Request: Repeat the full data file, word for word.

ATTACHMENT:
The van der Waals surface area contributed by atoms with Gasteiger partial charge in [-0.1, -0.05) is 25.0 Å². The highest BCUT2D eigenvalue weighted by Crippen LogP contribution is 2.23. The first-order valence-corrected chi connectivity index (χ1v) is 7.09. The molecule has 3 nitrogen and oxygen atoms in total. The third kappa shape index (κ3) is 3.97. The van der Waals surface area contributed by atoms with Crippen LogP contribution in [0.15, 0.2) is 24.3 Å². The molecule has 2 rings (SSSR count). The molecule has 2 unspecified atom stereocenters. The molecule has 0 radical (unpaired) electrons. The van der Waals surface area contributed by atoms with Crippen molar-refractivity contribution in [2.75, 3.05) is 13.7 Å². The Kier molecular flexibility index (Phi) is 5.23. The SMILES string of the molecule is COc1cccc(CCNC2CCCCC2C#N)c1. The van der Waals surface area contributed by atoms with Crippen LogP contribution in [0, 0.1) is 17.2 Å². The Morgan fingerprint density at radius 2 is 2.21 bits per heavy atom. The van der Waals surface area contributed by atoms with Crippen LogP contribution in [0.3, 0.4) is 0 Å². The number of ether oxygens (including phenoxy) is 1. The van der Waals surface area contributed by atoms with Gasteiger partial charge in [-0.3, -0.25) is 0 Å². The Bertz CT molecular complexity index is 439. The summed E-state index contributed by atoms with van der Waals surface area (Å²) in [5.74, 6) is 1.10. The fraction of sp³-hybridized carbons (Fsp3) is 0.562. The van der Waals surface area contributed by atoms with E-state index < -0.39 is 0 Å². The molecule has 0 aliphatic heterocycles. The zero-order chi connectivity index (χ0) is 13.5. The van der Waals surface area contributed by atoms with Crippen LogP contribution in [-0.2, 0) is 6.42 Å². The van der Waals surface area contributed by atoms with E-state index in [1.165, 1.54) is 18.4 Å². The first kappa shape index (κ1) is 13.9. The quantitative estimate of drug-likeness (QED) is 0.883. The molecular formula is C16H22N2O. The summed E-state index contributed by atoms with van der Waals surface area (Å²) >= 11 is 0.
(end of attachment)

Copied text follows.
The van der Waals surface area contributed by atoms with Gasteiger partial charge in [-0.1, -0.05) is 25.0 Å². The highest BCUT2D eigenvalue weighted by Crippen LogP contribution is 2.23. The first-order valence-corrected chi connectivity index (χ1v) is 7.09. The molecule has 3 nitrogen and oxygen atoms in total. The third kappa shape index (κ3) is 3.97. The van der Waals surface area contributed by atoms with Crippen LogP contribution in [0.15, 0.2) is 24.3 Å². The molecule has 2 rings (SSSR count). The molecule has 2 unspecified atom stereocenters. The molecule has 0 radical (unpaired) electrons. The van der Waals surface area contributed by atoms with Crippen molar-refractivity contribution in [2.75, 3.05) is 13.7 Å². The Kier molecular flexibility index (Phi) is 5.23. The SMILES string of the molecule is COc1cccc(CCNC2CCCCC2C#N)c1. The van der Waals surface area contributed by atoms with Crippen LogP contribution in [0, 0.1) is 17.2 Å². The Morgan fingerprint density at radius 2 is 2.21 bits per heavy atom. The van der Waals surface area contributed by atoms with Crippen LogP contribution in [0.3, 0.4) is 0 Å². The number of ether oxygens (including phenoxy) is 1. The van der Waals surface area contributed by atoms with Gasteiger partial charge in [-0.3, -0.25) is 0 Å². The Bertz CT molecular complexity index is 439. The summed E-state index contributed by atoms with van der Waals surface area (Å²) in [5.74, 6) is 1.10. The fraction of sp³-hybridized carbons (Fsp3) is 0.562. The van der Waals surface area contributed by atoms with E-state index < -0.39 is 0 Å². The molecule has 0 aliphatic heterocycles. The zero-order chi connectivity index (χ0) is 13.5. The van der Waals surface area contributed by atoms with Crippen LogP contribution in [-0.2, 0) is 6.42 Å². The van der Waals surface area contributed by atoms with E-state index in [1.165, 1.54) is 18.4 Å². The first kappa shape index (κ1) is 13.9. The quantitative estimate of drug-likeness (QED) is 0.883. The molecular formula is C16H22N2O. The summed E-state index contributed by atoms with van der Waals surface area (Å²) >= 11 is 0.